11. S.J. Faerlind

    S.J. Faerlind Flashlight Shadowhunter

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    Yes... it's from a book.
     
  12. Midnattblod

    Midnattblod Ranger of Shadow

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    which book?
     
  13. Firiath

    Firiath Halfling barbarian

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    SJ basically wrote what I wanted to post. :D I love me some lore in the stories I read, and fictional languages can be an important part of it. They just have to make sense (work as a language) and feel right - easier said than done, I know. :p

    That sounds interesting. What is the language used by McKiernan like?
     
  14. Midnattblod

    Midnattblod Ranger of Shadow

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    he's used old German, Japanese, English, I think he uses ancient Greek or something similar for his mages. and I don't know the rest off the top of my head, but it works rather well. I plan on doing something similar in certain situations, but with my created race I intend to make a language for them
     
  15. S.J. Faerlind

    S.J. Faerlind Flashlight Shadowhunter

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    I probably can't answer that in this part of the forum without getting in trouble. lol
     
  16. Midnattblod

    Midnattblod Ranger of Shadow

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    pm it to me. I'm curious about it. I must know
     
  17. Richard P Titus

    Richard P Titus New Member

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    My story environment was a remote, island kingdom who had developed its own civilization independent of influence from other civilizations. To suggest a unique culture, I created a number of words to give some flavor of a language specific to these people.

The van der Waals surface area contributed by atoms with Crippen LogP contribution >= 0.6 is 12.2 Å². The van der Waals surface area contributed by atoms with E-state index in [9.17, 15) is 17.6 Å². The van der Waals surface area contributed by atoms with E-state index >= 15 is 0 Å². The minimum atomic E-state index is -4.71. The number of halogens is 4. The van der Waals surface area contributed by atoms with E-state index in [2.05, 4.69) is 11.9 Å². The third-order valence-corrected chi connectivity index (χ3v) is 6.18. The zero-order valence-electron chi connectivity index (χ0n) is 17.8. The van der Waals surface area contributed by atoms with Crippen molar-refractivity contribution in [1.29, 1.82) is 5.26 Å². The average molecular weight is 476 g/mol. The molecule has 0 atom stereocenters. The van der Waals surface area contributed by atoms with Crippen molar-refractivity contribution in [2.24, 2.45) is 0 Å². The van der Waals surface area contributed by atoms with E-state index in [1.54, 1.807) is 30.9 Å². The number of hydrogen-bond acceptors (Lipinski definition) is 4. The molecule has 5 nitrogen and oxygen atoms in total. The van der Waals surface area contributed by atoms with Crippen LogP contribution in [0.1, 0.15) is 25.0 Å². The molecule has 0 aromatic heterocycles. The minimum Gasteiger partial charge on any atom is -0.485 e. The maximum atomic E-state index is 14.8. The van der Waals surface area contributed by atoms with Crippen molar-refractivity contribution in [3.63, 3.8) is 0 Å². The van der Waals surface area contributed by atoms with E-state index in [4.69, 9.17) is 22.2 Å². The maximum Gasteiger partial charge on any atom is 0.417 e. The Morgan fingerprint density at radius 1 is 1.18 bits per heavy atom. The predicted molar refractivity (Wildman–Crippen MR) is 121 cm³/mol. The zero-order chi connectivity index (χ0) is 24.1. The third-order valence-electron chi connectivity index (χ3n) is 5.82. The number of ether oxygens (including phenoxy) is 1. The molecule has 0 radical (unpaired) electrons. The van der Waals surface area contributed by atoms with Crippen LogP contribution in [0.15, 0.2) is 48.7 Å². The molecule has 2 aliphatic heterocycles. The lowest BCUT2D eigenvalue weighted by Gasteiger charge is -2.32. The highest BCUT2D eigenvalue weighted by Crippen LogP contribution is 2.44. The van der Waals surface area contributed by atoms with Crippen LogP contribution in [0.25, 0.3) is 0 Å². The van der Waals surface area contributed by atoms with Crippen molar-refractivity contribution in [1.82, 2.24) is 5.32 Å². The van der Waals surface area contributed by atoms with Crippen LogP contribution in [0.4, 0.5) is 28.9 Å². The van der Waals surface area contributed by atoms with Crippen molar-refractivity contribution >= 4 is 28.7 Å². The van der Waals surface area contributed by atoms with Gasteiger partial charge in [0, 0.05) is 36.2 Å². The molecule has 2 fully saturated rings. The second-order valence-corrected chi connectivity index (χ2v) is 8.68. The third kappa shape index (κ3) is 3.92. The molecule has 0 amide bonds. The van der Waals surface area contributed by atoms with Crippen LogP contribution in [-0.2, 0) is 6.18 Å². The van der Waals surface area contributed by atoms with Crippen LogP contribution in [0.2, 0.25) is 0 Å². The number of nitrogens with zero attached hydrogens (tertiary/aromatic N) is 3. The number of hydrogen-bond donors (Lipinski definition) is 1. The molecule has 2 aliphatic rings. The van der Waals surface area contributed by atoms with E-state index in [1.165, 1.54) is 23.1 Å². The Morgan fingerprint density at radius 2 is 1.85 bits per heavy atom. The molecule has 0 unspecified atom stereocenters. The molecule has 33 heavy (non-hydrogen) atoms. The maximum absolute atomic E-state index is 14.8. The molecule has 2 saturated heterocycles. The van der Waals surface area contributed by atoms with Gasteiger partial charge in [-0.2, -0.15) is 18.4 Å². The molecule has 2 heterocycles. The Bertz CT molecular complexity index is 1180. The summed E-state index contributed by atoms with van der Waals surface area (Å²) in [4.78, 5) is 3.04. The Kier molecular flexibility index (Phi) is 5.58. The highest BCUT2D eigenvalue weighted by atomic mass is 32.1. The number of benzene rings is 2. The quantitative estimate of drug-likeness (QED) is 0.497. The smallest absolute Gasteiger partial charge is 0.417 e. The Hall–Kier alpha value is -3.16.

The result -- some readers loved it, some readers hated it. Some people are open to the idea of new words, others say it distracted from the story. I put an interactive glossary in the (Kindle) book so readers would have easy access to the new word definitions. Still, some readers did not appreciate that, saying it was annoying that they should have to refer to a glossary.

    I'm sharing this experience with you in case it might be helpful. What's the moral of the story? Some of your audience will like neologism, some won't. At least, that was my experience.

    From my viewpoint, it was fun and challenging to invent words. Here's an example of one such word --

    phlazitz Meaningless imprecation or exclamation; approximate translation from Ancient Nibbish tongue -- "Volcanic fallout has ignited my hair. Would you kindly stamp it out?"

    Was the reviewers' real complaint that I had done a clumsy job of creating new jargon? Maybe. On the other hand, other readers were amused. Sometimes you go with your reviewers' feedback and other times you simply have to write according to what pleases you.

    The important thing is to have fun and be satisfied with your final product. After all, it's your creation and if you don't like the result, why create it in the first place.

    Have fun.
     
  18. Arkonian Doyle

    Arkonian Doyle Escapist

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    I think it's really impressive how certain writers designed their very own language. I'm thinking Tolkien, oh and I believe Christopher Paolini had one included in the Eragorn series aswell...no?
    I'm working on the religious side of my book now and I must say, I do envy those who succeeded making it all 'make sense'. It's more complicated than I could imagine.o_O
     
  19. Richard P Titus

    Richard P Titus New Member

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    Another example is Anthony Burgess' creation of Russian-based jargon in "A Clockwork Orange." I agree with Arkonian Doyle -- it's harder than it looks. Masters like Burgess and Tolkien make it look easy, but that, of course, is because they had mastered their craft.